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When I shoot a 1 camera wedding, most of my pans are very fast, and never show in the final video. I agree with everyone else listen to what is being said, and you will get a feel of when to pan. In post I slow down the video to fill in the time where I took out the panning. This almost gives the feel of a 2 camera shoot. Also one tip I use when panning fast, I don't zoom out, and I don't look through the viewfinder. If you look at the lcd your pan will take forever. I move the camera to where I think the b&g (or whom ever I'm panning to) will be in the picture, next I quickly fine tune the tripod by looking at the lcd screen.

Also if I were to pan on the b&g and they were laughing (any any other emotion) don't slow this part down, instead just shoot a little more after they laugh, when they are sitting still, this will look much better slowed down.

If you pick up a NRG or frezzi light you can always use a small car battery from auto zone. They make a cigarette adapter that hooks into the battery, and this will power your light forever for about $25. But your not going to be very mobile.
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Old July 12th, 2005, 06:51 PM   #23
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Oh i see, thanks that's really helpful guys, then i should not bother for buying a halogen light right? since it is very bright. any particular model of NRG and frezzi your are using guys? maybe i will focus on getting a second camera.

will it be fine if a use a 1 CCD camera together with GL2?

OT: i was actually confused with the "S" movement of panning...how does it work? tilt up/down or soom in/out??? thanks again guys.
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Old July 12th, 2005, 07:53 PM   #24
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Regarding additional lighting: You need to insure you have the best natural looking exposure you can get for the subject, which is usually the foreground of the image. Most of the time you will be working in an environment which does not have controlled lighting conditions, so you do the best you can with exposure. If you have the opportunity to view clips members have posted for critique you will see that getting good subject exposure happens a lot. Additional lighting is for those situations which are beyond the natural limits of the camera. My advice would be to wait on the extra lighting issue until you have had a chance to thoroughly work with available light exposure issues. This will give you the experienced judgement factor you will need to choose the most useful additional lighting tool for your normal shooting situations.

There is nothing wrong with using a single chip camera. My workhorse of the '90's was the Panasonic AG-455 S-video camera, and it was very good. However, you must accept that the limitations of single chip vs three chip will be quite apparent. Choose camera angles carefully. Don't use wide angles. Stick to close-ups. The single chip cameras deal with narrow tone variations better than they do with wide tone variations.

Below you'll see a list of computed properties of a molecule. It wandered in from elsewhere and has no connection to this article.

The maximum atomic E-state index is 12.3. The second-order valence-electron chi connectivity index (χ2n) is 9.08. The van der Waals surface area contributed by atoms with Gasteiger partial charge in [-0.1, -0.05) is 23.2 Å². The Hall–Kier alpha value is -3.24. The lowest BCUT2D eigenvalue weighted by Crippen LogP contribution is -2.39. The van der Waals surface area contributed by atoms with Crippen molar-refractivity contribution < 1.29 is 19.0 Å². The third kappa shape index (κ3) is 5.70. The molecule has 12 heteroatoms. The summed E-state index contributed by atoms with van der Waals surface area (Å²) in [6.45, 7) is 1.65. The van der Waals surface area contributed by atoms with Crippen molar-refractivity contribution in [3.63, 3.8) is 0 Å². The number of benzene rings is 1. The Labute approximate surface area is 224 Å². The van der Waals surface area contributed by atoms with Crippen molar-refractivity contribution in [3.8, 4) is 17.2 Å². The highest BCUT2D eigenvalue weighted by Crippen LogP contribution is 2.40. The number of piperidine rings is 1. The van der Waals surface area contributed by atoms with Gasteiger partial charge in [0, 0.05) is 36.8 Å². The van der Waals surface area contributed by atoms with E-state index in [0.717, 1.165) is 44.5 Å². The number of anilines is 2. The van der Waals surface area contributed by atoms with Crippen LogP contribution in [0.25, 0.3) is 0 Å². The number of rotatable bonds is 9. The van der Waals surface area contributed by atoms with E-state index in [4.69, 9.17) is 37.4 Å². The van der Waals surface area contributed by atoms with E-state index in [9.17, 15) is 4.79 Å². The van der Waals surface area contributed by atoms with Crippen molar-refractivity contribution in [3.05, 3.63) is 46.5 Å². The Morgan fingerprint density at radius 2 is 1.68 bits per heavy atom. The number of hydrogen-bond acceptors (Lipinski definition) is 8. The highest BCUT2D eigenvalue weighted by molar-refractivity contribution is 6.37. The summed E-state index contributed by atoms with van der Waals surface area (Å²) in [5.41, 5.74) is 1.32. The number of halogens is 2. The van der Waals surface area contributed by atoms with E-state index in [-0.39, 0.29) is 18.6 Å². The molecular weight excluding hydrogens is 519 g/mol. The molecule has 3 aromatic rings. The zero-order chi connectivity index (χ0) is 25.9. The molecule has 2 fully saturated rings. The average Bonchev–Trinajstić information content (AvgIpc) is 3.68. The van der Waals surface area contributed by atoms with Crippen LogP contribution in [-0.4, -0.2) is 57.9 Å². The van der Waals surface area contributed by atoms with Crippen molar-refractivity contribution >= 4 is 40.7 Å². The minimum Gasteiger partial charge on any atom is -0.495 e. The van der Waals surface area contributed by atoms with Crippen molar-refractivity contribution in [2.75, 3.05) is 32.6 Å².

The "S" pan movement. That was my post. Here is an example: The minister is in preach mode, saying some sort of mumbo jumbo, B&G are dutifully posed but hearing nothing. I start hearing all of the guests in the pews start shifting their seated positons. They're bored, and so am I. A good time to do a pan of the bridesmaids. I wait for an appropriate pause in the "blah-blah-blah". In one smooth movement I make a short pan right while zooming out just enough to pick up some of the guests in the first couple of rows then pan left to bring the maid of honor well into the frame. Continuing the pan left, I start a zoom in. The intention is to stop both the pan left and the zoom in in a close-up of the last bridesmaid in the row. Aways know where you will stop a pan or zoom. I use the minister's speech patterns as the cadence. A dynamic speaker demands I finish the entire movement within the pregnant pause. A more monotone minister gets a slower movement. That is why it is so important to listen to the dialogue of the ceremony, even if you don't understand the symbology. The entire movement must make visual sense. A common saying for stage actors is, "if you are going to blow a line, make it big. Then it looks like it was planned". If you were to have a birds-eye view of the pan it would loosely resemble an "S" shape.
Visually, because I have only one camera to use, I am taking a camera movement and briefly making it a focus of the viewer's attention. That should be forbidden. But I don't really have a choice. I've got to change camera angles, but I can't stop the camera, as it would compromise the audio. So I use the camera's movement to take the role of commentator to say, "let's look at something different".
Will the whole process be acceptable when I view it in post? Good question. I hope so, because I just made a decision to do something in a situation that won't be repeated.

So, that is one way to address this situation. I am sure there there are others. I've yet to have a client complain, but make no mistake, if I could have shot the event with two cameras, I'd have done it in a heartbeat. Still, it was quite fun to deal with the challenge.

I hope that this commentary has helped.
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Old July 13th, 2005, 07:12 PM   #25